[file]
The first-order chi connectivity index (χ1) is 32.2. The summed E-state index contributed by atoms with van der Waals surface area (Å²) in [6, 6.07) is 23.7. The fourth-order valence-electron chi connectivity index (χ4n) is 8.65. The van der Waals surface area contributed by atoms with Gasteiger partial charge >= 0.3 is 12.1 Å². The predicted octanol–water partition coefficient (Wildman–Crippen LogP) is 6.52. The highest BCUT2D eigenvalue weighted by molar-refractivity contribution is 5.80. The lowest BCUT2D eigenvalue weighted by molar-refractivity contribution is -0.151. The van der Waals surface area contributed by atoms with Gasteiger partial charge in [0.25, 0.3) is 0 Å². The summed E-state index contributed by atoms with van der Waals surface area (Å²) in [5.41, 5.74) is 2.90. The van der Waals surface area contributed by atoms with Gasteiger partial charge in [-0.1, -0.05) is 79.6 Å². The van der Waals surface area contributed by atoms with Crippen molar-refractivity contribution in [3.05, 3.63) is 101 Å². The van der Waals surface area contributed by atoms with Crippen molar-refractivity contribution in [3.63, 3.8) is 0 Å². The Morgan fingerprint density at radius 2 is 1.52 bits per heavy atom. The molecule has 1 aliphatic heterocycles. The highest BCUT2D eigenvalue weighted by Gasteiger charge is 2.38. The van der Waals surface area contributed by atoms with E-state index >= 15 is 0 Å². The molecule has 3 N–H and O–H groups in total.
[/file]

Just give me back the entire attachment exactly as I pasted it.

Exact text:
The first-order chi connectivity index (χ1) is 32.2. The summed E-state index contributed by atoms with van der Waals surface area (Å²) in [6, 6.07) is 23.7. The fourth-order valence-electron chi connectivity index (χ4n) is 8.65. The van der Waals surface area contributed by atoms with Gasteiger partial charge >= 0.3 is 12.1 Å². The predicted octanol–water partition coefficient (Wildman–Crippen LogP) is 6.52. The highest BCUT2D eigenvalue weighted by molar-refractivity contribution is 5.80. The lowest BCUT2D eigenvalue weighted by molar-refractivity contribution is -0.151. The van der Waals surface area contributed by atoms with Gasteiger partial charge in [0.25, 0.3) is 0 Å². The summed E-state index contributed by atoms with van der Waals surface area (Å²) in [5.41, 5.74) is 2.90. The van der Waals surface area contributed by atoms with Gasteiger partial charge in [-0.1, -0.05) is 79.6 Å². The van der Waals surface area contributed by atoms with Crippen molar-refractivity contribution in [3.05, 3.63) is 101 Å². The van der Waals surface area contributed by atoms with Crippen molar-refractivity contribution in [3.63, 3.8) is 0 Å². The Morgan fingerprint density at radius 2 is 1.52 bits per heavy atom. The molecule has 1 aliphatic heterocycles. The highest BCUT2D eigenvalue weighted by Gasteiger charge is 2.38. The van der Waals surface area contributed by atoms with E-state index >= 15 is 0 Å². The molecule has 3 N–H and O–H groups in total.